July 23rd, 2012
The task of coming up with a long-term vision of your design can be a daunting one. It’s a lot of responsibility to try to imagine what an ideal experience can be, then render a possible design that makes that easier.
However, there’s a way to break down the problem into bite-sized bits that make it far easier. By doing that, a vision emerges from a series of smaller, um, shall we call them, visionettes.
Here’s how you do it:
First, go out and study people using today’s solutions, whether it be your current design or just how people solve the inherent problems with whatever they have. As you’re observing them, note the order of the steps they take and whether each step is frustrating or delightful.
The second step is to create a journey map that shows the experience of the user. Typically, these are a horizontal timeline that represent each step. The higher the point on the timeline, the less frustrated and more delighted the user is at that point. When you’re done, you’ll have mapped out the current experience for that user. Repeat for each user and look for patterns.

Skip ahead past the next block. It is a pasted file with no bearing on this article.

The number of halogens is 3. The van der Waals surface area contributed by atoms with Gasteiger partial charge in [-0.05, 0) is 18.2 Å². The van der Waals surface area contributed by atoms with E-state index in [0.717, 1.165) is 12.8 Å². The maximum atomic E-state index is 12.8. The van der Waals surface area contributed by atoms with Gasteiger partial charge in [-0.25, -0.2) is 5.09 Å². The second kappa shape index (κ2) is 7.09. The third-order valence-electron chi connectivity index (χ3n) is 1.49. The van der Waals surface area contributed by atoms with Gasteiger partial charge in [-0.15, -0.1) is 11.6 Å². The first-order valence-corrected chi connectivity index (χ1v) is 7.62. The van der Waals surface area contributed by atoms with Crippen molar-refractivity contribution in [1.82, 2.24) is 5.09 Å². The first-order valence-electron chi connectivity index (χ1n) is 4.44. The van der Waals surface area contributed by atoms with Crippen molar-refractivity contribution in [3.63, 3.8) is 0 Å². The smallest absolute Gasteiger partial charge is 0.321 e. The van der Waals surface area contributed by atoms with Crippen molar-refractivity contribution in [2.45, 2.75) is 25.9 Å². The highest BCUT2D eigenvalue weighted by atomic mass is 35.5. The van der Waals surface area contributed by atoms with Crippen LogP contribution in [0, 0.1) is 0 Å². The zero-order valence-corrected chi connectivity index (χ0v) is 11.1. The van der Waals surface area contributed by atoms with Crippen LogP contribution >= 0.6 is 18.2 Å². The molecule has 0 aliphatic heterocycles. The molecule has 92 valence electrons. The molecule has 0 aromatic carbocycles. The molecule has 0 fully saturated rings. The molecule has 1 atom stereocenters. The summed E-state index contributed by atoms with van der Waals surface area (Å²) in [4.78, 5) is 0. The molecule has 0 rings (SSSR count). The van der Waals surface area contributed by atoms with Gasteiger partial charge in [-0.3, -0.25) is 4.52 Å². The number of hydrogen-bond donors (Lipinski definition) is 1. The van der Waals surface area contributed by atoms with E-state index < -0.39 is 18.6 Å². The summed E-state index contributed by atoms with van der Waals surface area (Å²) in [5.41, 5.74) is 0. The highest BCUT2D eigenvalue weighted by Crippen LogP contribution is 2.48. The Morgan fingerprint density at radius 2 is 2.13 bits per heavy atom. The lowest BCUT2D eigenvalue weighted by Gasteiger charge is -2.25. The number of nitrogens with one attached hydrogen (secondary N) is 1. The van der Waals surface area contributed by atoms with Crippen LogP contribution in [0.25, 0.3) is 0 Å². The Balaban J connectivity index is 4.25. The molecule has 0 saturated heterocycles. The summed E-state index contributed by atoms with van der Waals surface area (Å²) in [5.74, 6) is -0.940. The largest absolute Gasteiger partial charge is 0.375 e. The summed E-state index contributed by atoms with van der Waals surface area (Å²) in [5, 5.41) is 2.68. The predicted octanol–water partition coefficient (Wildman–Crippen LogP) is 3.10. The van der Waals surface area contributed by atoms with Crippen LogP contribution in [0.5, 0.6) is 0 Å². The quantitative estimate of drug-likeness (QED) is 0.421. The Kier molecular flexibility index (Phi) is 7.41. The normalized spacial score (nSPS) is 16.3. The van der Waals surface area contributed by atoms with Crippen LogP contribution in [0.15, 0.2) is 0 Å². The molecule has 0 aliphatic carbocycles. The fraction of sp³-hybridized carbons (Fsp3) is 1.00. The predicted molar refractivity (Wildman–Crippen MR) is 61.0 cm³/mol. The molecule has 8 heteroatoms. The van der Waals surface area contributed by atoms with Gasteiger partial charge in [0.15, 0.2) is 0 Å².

[If you're not familiar with journey maps, there are some great examples in this article by Megan Grocki and Jamie Thompson.]
The third step is to draw an archetypal journey map – one for an imaginary user that falls into the patterns you’ve observed. (If you do more than one of these, you basically have multiple personas to work with. Not necessary, but might provide some interesting insights, especially if the activities vary widely.)
The fourth step is to take the archetypal journey map and look at the frustrating dips in the experience. Ask your team: what could we do to make each of these better? Can we change the design to be more delightful? Is there a way to eliminate the step altogether?
By focusing on the individual bits of frustration, we can get a jumpstart on what our overall vision might be. It’s easy to take, say a hard-to-use dialog and imagine a cleaned up version. Then we can do that two or three more times, and see something that flows more smoothly.
Once we’ve tackled all the low bits in our design, we’ll have a good starting point for a future vision that is a more delightful experience.Tweet